“You know, there’s a lot of issues in District 3 that I deal with on a daily basis and if we can have the same efforts to help with the citizens that I represent in my district, I would really appreciate that,” said Freeholder Jerry Walker (D-3), whose constituents are mainly African American.

He continued that he’d be happy to field any questions on ICE or any other issues, offering up his office line during public session: 201-795-6001, extension 6013.

Freeholder Chair Anthony Vainieri (D-8) added that the independent oversight committee will focus on detainees and the ICE contract, suggesting having an open forum at a venue of their choice that is not a formal governmental meeting.

“We have a staff here, we have a beautiful facility, if we want to do an open public forum: do it. I suggest you do it. But I vote no to moving the meeting.”

The measure failed by a vote of 3-6.

While the freeholders spent the majority of the meeting alternating between fighting and debating amongst themselves, several patient members of the public waited around two-and-a-half hours before they voiced their concerns.

“If I were to attempt that level of bait and switch at a Hoboken City Council meeting, with a matter of this magnitude, the residents of Hoboken would and should be outraged,” said Hoboken Councilwoman-at-Large Emily Jabbour.

“I’m here as a resident of Hudson County to express my outrage at the total lack of transparency and good government process.”

Although she gave the board a piece of her mind, Jabbour was still complementary of Jail Director Ron Edwards for giving her a tour of the facility earlier in the day, as well as of Freeholder Anthony Romano (D-5) for meeting her one-on-one to address her concerns.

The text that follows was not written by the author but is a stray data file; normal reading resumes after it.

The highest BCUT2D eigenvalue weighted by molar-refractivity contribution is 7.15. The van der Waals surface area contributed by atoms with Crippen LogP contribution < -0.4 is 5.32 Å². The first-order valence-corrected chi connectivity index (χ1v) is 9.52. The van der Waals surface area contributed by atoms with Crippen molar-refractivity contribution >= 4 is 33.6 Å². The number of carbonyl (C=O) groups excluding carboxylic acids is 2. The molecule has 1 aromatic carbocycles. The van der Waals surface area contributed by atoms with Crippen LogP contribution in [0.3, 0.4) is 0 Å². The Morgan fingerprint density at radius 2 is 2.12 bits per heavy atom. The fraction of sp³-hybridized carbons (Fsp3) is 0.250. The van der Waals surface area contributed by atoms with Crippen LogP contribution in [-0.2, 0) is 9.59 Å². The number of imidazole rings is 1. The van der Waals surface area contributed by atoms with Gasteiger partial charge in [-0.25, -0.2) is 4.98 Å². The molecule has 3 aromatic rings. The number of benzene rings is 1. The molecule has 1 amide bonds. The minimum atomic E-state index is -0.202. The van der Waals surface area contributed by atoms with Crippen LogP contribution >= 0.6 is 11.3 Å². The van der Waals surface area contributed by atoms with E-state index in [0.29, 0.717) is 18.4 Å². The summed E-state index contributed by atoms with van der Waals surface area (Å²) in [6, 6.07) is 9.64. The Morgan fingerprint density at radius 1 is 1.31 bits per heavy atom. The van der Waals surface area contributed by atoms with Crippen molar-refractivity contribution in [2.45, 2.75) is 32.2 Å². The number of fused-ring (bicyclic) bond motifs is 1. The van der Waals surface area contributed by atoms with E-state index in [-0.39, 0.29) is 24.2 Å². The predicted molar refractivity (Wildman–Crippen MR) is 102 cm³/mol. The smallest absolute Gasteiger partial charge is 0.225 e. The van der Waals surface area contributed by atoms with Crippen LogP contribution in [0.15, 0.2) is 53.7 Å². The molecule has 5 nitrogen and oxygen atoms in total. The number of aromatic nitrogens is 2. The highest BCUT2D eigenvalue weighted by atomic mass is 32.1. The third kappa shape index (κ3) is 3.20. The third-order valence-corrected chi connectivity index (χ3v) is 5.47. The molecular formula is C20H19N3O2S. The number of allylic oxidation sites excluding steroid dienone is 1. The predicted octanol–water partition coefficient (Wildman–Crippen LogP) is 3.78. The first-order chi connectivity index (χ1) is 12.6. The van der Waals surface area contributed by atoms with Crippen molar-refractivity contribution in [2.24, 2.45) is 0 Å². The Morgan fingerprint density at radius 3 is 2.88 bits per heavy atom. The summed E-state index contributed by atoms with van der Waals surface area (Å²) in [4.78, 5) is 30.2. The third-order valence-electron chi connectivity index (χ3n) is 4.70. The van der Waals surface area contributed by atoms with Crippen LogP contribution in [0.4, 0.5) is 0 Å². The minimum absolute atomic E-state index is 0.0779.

Vainieri responded to the criticism, reminding the public that while the Hoboken council approved a measure urging the freeholders to rescind the ICE contract (introduced by Jabbour), saying that such a move would cost Hoboken taxpayers millions.

“That’s blood money,” one unapologetic member of the crowd yelled out.

Pastor Dave Carment, who penned a letter signed by 60 Hudson County clergy members who stand in opposition to the county working with ICE, dug his heels in and said he still wants the county to cancel and renegotiate the contract.

“Hudson County has served as a beacon of freedom for people around the world for generations. The most recent consensus [sic] reported that over 42 percent of our residents are foreign born: immigrants are our neighbors, small business owners, public servants, police officers, firefighters and members of our faith communities.”

Also of note, O’Dea told Hudson County View that the ICE contract can be cancelled at any time as long 60 days notice is given, despite reporting to the contrary that said the freeholders only had 60 days from their vote to terminate the deal.

The first half of the meeting (prior to the board breaking for a recess) streamed live on our Facebook page and can be viewed below:

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  1. If these people only fought for American citizens half as much. Did Emily Jabbour say a single word about all the victims shot in Trenton a month ago? She calls herself an advocate against gun violence but she kept silent about it.

    Gee, wonder why?